18,000 year of environmental change in the Eastern Cordillera of the Bolivian Andes

Joseph Williams, William D. Gosling, Angela L. Coe, S. J. Brooks

Research output: Contribution to conferenceAbstractpeer-review


Mountainous regions are considered to be early warning sites for climatic change because narrow vertical species ranges mean even small temperature/precipitation variation can result in species movement. This is especially true in the tropical Andes where the complex topography of the Andean valleys allows biodiverse woodland to be separated from grassland and snow dominated peaks by just a few kilometers, with microclimates clearly playing an important role. To begin to predict the likely impacts of future climatic changes and to help protect Andean woodlands, an understanding of baseline ecological conditions and previous responses to longer-term climatic shifts is vital. The Cochabamba Basin and surrounding mountain peaks is situated within the Eastern Andean Cordillera on the margin between the Altiplano and Yungas cloud forest. We present here multi-proxy data from two high elevation (>3400 m) lake sediment records which reveal sub-500 year ecosystem response to climatic shifts since the last glacial period and the impact of pre-Hispanic human populations. The sediment cores recovered from Lakes Challacaba (17°33’ S, 65°34’ W, 3400 m) and Khomer Kocha (17°16’ S, 65°43’ W, 4153 m) span the last c. 4000 and c. 18,000 years respectively. The two sites are only 35 km apart but are positioned within very different climatic and vegetation zones; Challacaba is within a cold and seasonally dry valley, and Khomer Kotcha is located on the steep slopes above the Yungas cloud forests. Analysis of pollen, chironomid, charcoal, geochemical and physical proxies from within the sediment cores provided insight into the drivers of environmental change at a local and regional scale. The Challacaba and Khomer Kocha records are the first from the eastern flank of the Bolivian Andes to record the last 4000 years and help to fill a gap in our understanding of vegetation succession and subsequent climatic variability since the late glacial. Our results suggest that, prior to increased human impact c. 1000 years ago, moisture balance was likely to have been the most important driver of environmental change. Increased drought activity during a mid-Holocene dry period is evident at both sites (Challacaba dry before 4000 yr BP, Khomer Kocha lower lake level c. 8500-5500 yr BP). In addition, within the Challacaba record there is evidence of millennial scale variations probably linked to shifts in El Niño-Southern Oscillation (ENSO). In this paper we present a new record that improves our understanding of longer-term climate-human-environment interactions in the Andes. Our findings offer insight into the spatial extent, timing and intensity of environmental impacts since the last glacial period; particularly with regard to ENSO, the mid-Holocene dry event and pre-Hispanic human impact. The adjustments in moisture balance recorded, as well as impacting the local vegetation and lake level, would have also had major influence on other biotic and abiotic processes, and so the value of land based palaeolimnological records should not be overlooked or limited to just ecological reconstruction.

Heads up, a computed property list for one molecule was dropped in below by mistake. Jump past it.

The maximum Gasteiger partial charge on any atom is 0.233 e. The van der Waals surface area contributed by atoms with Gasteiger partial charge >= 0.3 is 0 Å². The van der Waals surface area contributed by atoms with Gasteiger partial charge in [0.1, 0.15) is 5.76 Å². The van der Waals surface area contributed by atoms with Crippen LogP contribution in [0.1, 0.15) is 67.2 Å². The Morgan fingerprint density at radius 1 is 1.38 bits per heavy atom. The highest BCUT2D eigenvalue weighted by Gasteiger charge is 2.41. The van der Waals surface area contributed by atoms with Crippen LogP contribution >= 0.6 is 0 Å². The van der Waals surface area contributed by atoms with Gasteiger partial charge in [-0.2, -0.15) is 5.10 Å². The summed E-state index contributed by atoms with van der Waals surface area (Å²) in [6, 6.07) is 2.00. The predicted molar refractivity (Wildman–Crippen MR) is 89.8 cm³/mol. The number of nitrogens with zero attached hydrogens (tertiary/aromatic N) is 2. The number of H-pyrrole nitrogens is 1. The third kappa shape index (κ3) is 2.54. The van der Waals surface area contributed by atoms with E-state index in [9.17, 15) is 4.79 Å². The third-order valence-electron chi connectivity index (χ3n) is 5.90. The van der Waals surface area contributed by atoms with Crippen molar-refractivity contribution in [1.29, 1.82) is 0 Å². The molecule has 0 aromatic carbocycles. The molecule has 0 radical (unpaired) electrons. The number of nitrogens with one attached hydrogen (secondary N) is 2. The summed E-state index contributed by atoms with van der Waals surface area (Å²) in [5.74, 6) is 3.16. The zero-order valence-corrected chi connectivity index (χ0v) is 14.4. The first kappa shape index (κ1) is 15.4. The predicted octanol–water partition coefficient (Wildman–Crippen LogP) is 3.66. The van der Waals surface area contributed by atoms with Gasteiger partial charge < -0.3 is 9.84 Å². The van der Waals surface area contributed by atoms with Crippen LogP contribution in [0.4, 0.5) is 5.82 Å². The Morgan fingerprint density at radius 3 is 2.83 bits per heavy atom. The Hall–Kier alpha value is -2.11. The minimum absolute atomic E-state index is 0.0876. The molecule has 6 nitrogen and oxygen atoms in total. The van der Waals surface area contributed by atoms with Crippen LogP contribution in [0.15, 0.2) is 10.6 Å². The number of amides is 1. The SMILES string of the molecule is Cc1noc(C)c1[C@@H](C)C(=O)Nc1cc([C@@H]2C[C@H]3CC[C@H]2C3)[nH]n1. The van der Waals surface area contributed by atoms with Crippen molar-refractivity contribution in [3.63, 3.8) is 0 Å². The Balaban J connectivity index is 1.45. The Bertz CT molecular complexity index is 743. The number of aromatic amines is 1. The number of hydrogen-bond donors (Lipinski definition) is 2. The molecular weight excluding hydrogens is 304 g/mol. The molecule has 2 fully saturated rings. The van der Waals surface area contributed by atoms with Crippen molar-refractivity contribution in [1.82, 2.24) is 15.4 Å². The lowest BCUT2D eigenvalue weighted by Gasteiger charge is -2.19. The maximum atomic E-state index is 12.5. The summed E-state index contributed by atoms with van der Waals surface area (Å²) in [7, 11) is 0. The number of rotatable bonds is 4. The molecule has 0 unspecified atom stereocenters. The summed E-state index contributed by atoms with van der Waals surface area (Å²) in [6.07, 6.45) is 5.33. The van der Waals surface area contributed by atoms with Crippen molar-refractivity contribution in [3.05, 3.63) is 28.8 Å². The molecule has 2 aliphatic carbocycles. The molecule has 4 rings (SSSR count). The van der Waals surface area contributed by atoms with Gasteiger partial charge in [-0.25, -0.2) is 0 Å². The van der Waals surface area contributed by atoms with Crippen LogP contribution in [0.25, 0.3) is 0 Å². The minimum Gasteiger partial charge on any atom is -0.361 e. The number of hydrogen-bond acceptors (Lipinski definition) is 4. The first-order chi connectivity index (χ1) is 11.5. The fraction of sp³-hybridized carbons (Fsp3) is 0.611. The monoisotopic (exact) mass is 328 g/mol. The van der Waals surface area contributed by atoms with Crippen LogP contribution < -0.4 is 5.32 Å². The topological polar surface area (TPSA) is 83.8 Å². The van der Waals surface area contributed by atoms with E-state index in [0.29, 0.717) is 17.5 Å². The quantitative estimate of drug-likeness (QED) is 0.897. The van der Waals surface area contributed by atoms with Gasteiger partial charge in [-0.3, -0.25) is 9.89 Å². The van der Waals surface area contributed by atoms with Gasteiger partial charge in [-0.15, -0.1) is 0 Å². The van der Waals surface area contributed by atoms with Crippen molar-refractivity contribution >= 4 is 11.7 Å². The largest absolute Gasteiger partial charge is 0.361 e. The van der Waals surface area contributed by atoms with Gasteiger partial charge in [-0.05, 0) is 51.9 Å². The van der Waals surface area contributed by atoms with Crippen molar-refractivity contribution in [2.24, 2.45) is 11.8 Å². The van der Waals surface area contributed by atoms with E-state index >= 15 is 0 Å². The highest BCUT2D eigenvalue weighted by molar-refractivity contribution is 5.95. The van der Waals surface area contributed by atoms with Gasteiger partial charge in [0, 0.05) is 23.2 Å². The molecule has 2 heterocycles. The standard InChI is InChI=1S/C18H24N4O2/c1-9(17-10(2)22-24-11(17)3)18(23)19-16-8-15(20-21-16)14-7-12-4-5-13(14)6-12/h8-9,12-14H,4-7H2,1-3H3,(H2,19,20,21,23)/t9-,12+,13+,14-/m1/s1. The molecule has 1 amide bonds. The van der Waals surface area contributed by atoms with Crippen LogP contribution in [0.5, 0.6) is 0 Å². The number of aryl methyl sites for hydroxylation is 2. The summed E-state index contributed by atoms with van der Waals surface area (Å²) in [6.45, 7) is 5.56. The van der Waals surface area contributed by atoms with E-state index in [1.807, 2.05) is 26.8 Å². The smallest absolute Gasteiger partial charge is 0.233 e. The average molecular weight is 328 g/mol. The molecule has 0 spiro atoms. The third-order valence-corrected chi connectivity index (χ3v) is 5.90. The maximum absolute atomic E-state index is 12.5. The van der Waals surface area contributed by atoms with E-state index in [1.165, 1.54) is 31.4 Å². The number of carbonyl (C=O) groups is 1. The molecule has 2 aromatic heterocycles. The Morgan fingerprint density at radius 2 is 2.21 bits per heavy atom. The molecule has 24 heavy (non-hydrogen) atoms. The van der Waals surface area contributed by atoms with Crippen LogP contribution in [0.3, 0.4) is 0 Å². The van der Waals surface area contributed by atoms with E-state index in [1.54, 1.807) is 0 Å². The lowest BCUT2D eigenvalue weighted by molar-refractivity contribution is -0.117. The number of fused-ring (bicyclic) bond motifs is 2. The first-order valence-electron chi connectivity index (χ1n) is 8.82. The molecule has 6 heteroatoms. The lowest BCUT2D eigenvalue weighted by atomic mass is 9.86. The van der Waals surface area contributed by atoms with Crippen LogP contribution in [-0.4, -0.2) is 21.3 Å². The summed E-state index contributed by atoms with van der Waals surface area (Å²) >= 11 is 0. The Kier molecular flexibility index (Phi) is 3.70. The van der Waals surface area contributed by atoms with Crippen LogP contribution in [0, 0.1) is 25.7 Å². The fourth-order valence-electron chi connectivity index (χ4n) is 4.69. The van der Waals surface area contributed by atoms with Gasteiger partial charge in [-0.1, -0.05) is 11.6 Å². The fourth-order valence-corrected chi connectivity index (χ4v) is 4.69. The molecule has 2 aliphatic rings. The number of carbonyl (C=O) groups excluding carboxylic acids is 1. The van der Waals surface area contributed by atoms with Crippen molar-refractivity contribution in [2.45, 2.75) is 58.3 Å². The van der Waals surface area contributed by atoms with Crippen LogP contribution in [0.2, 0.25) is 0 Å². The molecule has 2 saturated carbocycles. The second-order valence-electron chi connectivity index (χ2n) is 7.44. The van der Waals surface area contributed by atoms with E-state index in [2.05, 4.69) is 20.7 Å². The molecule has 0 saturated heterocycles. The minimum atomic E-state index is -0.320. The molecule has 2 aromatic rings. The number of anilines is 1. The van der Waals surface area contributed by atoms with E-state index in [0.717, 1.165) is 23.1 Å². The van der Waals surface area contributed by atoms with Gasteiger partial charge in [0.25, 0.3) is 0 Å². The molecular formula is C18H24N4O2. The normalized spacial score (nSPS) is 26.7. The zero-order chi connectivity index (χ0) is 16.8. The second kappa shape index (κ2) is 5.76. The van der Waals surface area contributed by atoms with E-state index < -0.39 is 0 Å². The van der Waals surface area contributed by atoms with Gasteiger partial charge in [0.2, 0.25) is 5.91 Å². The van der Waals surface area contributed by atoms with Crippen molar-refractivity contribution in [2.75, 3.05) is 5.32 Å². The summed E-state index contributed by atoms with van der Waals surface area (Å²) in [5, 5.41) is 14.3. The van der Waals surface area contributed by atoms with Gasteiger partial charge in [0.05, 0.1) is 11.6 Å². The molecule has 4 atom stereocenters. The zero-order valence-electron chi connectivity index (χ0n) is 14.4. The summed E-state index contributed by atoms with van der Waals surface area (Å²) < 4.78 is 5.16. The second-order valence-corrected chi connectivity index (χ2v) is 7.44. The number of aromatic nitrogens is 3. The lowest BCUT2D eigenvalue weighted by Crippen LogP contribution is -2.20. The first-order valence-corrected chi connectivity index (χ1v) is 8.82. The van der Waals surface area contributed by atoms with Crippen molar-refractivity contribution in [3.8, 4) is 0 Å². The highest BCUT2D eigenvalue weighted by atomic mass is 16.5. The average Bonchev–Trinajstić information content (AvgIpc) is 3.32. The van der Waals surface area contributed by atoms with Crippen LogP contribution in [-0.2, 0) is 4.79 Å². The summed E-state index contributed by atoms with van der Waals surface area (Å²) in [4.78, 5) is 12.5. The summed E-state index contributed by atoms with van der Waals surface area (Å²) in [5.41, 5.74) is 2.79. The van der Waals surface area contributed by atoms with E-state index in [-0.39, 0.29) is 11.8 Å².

Original languageEnglish
Publication statusPublished - Dec 2010
EventAmerican Geophysical Union Fall Meeting - San Fransisco, United States of America
Duration: 13 Dec 201017 Dec 2010
Conference number: 2010


ConferenceAmerican Geophysical Union Fall Meeting
Abbreviated titleAGU
Country/TerritoryUnited States of America
CitySan Fransisco
Period13 Dec 201017 Dec 2010


Dive into the research topics of '18,000 year of environmental change in the Eastern Cordillera of the Bolivian Andes'. Together they form a unique fingerprint.

Cite this